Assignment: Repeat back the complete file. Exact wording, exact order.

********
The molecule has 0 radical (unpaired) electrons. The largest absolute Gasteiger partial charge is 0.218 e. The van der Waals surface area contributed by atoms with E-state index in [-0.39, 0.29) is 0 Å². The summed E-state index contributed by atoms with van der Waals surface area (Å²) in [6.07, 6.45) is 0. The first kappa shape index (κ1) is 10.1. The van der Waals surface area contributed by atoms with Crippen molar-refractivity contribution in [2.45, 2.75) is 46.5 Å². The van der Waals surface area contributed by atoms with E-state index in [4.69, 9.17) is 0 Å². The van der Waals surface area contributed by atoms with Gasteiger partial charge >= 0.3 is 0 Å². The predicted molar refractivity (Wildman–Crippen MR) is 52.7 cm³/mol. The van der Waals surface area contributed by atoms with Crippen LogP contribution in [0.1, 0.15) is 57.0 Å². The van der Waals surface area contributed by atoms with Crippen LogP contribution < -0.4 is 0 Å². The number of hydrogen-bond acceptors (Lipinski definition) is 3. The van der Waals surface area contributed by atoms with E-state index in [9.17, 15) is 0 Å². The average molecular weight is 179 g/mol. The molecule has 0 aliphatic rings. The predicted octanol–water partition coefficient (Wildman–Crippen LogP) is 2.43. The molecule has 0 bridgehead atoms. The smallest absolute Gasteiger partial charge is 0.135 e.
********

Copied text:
The molecule has 0 radical (unpaired) electrons. The largest absolute Gasteiger partial charge is 0.218 e. The van der Waals surface area contributed by atoms with E-state index in [-0.39, 0.29) is 0 Å². The summed E-state index contributed by atoms with van der Waals surface area (Å²) in [6.07, 6.45) is 0. The first kappa shape index (κ1) is 10.1. The van der Waals surface area contributed by atoms with Crippen molar-refractivity contribution in [2.45, 2.75) is 46.5 Å². The van der Waals surface area contributed by atoms with E-state index in [4.69, 9.17) is 0 Å². The van der Waals surface area contributed by atoms with Gasteiger partial charge >= 0.3 is 0 Å². The predicted molar refractivity (Wildman–Crippen MR) is 52.7 cm³/mol. The van der Waals surface area contributed by atoms with Crippen LogP contribution in [0.1, 0.15) is 57.0 Å². The van der Waals surface area contributed by atoms with Crippen LogP contribution < -0.4 is 0 Å². The number of hydrogen-bond acceptors (Lipinski definition) is 3. The van der Waals surface area contributed by atoms with E-state index in [9.17, 15) is 0 Å². The average molecular weight is 179 g/mol. The molecule has 0 aliphatic rings. The predicted octanol–water partition coefficient (Wildman–Crippen LogP) is 2.43. The molecule has 0 bridgehead atoms. The smallest absolute Gasteiger partial charge is 0.135 e.